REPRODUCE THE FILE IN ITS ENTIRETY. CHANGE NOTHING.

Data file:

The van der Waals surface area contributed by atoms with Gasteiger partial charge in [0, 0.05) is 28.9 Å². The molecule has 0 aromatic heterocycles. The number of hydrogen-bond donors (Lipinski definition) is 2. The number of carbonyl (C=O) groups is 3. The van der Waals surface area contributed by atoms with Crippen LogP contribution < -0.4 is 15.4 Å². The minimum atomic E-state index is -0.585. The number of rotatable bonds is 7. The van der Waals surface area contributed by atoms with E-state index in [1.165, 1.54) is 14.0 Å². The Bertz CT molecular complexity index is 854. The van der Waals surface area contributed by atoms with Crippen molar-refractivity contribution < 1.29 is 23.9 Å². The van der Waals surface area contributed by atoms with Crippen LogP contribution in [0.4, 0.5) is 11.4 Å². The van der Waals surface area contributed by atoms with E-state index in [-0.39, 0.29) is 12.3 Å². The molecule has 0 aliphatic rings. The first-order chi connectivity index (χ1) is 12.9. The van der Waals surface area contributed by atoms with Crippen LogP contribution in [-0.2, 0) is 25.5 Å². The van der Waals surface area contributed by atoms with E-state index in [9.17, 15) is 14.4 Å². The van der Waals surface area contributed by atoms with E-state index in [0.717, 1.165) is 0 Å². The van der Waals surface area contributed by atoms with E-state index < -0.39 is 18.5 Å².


The van der Waals surface area contributed by atoms with Gasteiger partial charge in [0, 0.05) is 28.9 Å². The molecule has 0 aromatic heterocycles. The number of hydrogen-bond donors (Lipinski definition) is 2. The number of carbonyl (C=O) groups is 3. The van der Waals surface area contributed by atoms with Crippen LogP contribution < -0.4 is 15.4 Å². The minimum atomic E-state index is -0.585. The number of rotatable bonds is 7. The van der Waals surface area contributed by atoms with E-state index in [1.165, 1.54) is 14.0 Å². The Bertz CT molecular complexity index is 854. The van der Waals surface area contributed by atoms with Crippen molar-refractivity contribution < 1.29 is 23.9 Å². The van der Waals surface area contributed by atoms with Crippen LogP contribution in [0.4, 0.5) is 11.4 Å². The van der Waals surface area contributed by atoms with E-state index in [-0.39, 0.29) is 12.3 Å². The molecule has 0 aliphatic rings. The first-order chi connectivity index (χ1) is 12.9. The van der Waals surface area contributed by atoms with Crippen LogP contribution in [-0.2, 0) is 25.5 Å². The van der Waals surface area contributed by atoms with E-state index in [9.17, 15) is 14.4 Å². The van der Waals surface area contributed by atoms with E-state index in [0.717, 1.165) is 0 Å². The van der Waals surface area contributed by atoms with E-state index < -0.39 is 18.5 Å².